Published online by Cambridge University Press: 23 September 2010
This article analyses an emerging African trading community in Guangzhou, China. It is argued that migrant communities such as this one act as linguistic, cultural and economic bridges between their source communities and their host communities, even in the midst of tensions created by incidents such as immigration restrictions and irregularities. Socio-linguistic and socio-cultural profiles of this community are built, through questionnaire surveys and interviews, to address issues such as why Africans go to Guangzhou, which African countries are represented, what languages are spoken there, how communication takes place between Africans and Chinese, what socio-economic contributions Africans in Guangzhou are making to the Chinese economy, and how the state reacts to this African presence. Following from the argument that this community acts as a bridge for Africa–China relations it is suggested that both the Chinese and the African governments should work towards eliminating the harassment of members in this community by many Guangzhou law enforcement officials and instead harness the contributions of this community to promote Africa–China socio-economic relations.
1 Bertoncello, Brigitte and Bredeloup, Sylvie, “The emergence of new African ‘trading posts’ in Hong Kong and Guangzhou,” China Perspectives, No. 1 (2007), pp. 94–105Google Scholar; Bodomo, Adams, “An emerging African-Chinese community in Hong Kong: the case of Tsim Sha Tsui's Chungking Mansions,” in Prah, Kwesi Kwaa (ed.), Afro-Chinese Relations: Past, Present and Future (Cape Town: The Centre for Advanced Studies in African Societies, 2007) pp. 367–89Google Scholar.
2 Bodomo, “An emerging African-Chinese community in Hong Kong”; Adams Bodomo, “The emergence of African communities in Hong Kong and mainland China,” paper for Africa Table, Stanford University African Studies Centre, 23 May 2007; Zhigang, Li, Desheng, Xue, Lyons, Michael and Brown, Alison, “The African enclave of Guangzhou: a case study of Xiaobeilu,” Geographica Sinica, Vol. 63, No. 2 (2008)Google Scholar.
3 See e.g. Bodomo, “An emerging African-Chinese community in Hong Kong,” pp. 367–89; Bodomo, “The emergence of African communities in Hong Kong and mainland China”; Brigitte and Bredeloup, “The emergence of new African ‘trading posts’”; Li et al., “The African enclave of Guangzhou.”
4 See e.g. Bok Rae Kim, “The African presence in Korea,” in Kiran Kamal Prasad and Jean-Pierre Angenot (eds.), The African Diaspora in Asia, Explorations on a Less Known Fact: Papers Presented at the First International Conference on the African Diaspora in Asia in Panaji, Goa (2008) pp. 436–44; Stoller, Paul, Money Has No Smell: The Africanization of New York City (Chicago: Chicago University Press, 2001)Google Scholar; MacGaffey, Janet and Bazenguissa-Ganga, Remy, Cong-Paris: Transnational Traders on the Margins of the Law (Indiana: Indiana University Press, 2000)Google Scholar; McIntyre, Joseph, Wurzel in zwei Welten: westafrikanische Migranten und Migrantinnen in Hamburg (Frankfurt am Main: Brandes und Apsel, 2004)Google Scholar; Urciuoli, Bonnie, Exposing Prejudice: Puerto Rican Experiences of Language, Race and Class (Boulder: Westview Press, 1996)Google Scholar.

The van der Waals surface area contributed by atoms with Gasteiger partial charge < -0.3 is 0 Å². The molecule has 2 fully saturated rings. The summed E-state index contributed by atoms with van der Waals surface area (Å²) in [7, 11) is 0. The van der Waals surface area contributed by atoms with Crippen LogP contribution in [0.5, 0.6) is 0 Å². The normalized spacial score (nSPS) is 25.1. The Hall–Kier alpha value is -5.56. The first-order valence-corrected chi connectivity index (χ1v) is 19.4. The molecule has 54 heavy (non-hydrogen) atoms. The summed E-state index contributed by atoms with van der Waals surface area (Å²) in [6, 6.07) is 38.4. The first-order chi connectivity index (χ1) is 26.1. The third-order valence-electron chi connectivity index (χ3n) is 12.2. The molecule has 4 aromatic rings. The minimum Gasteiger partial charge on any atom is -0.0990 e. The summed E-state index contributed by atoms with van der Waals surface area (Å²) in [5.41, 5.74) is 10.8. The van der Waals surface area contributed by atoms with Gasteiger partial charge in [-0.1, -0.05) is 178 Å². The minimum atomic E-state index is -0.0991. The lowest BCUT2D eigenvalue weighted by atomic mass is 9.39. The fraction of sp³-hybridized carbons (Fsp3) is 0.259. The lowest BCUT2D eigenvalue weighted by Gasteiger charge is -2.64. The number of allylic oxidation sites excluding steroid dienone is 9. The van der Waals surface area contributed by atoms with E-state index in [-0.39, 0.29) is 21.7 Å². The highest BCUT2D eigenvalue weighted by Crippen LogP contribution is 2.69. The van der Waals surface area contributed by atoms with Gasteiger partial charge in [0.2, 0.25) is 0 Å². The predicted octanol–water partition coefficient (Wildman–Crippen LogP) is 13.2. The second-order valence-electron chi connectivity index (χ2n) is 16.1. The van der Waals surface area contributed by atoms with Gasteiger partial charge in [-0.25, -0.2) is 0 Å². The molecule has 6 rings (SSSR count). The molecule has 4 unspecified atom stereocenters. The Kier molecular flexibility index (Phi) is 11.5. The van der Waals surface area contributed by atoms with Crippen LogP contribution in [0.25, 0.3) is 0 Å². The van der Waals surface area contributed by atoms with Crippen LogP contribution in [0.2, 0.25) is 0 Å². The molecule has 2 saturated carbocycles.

5 Kallen, Evelyn, The Western Samoan Kinship Bridge: a Study in Migration, Social Change, and the New Ethnicity (Leiden: Brill, 1982)Google Scholar.
6 Li et al., “The African enclave of Guangzhou.”
7 Brigitte and Bredeloup, “The emergence of new African ‘trading posts’.”
8 Cole, Jeffrey, The New Racism in Europe: A Sicilian Ethnography (Cambridge: Cambridge University Press, 2005)Google Scholar.
9 In its 16 July 2009 edition the SCMP splashed the following sensational headline on its front page: “Africans protest in Guangzhou after Nigerian feared killed fleeing visa check,” with a large picture of black people protesting in Guangzhou, some holding bloodied shirts to onlookers. The SCMP is Hong Kong's main English-language journal read mainly by Western expatriates in Hong Kong, and this sensational reporting really caused a stir in Hong Kong and southern China. Ordinary people suddenly woke up to the presence of a large community of Africans in Guangzhou, with the uncomfortable effect that every African in Hong Kong and southern China was perceived as a potential illegal immigrant.
12 Li et al., “The African enclave of Guangzhou.”
13 The South Metropolis Daily in its January 2008 edition wrote: “Due to the skin color of black or brown of Africans here, the region is called ‘Chocolate City’ by Guangzhou people.”
14 Bodomo, “The emergence of African communities in Hong Kong and mainland China.”
15 Bodomo, “An emerging African-Chinese community in Hong Kong,” pp. 367–89.
16 Age-wise, these are people mostly in their 20s and 30s; in terms of gender there are more men than women; and in terms of schooling, many of them have finished high school and some even have tertiary education.
17 For other reasons for this West African preponderance, especially with Ghanaians, Guineans and Malians, see Bodomo, Africans in China, book manuscript in preparation.
19 Other activities such as festivals, dancing and worship are discussed in ibid.
20 They are now given only six-month visas.
21 The author thanks Dr Li Zhigang of Sun Yat-sen University for coming to this meeting and participating in our deliberations.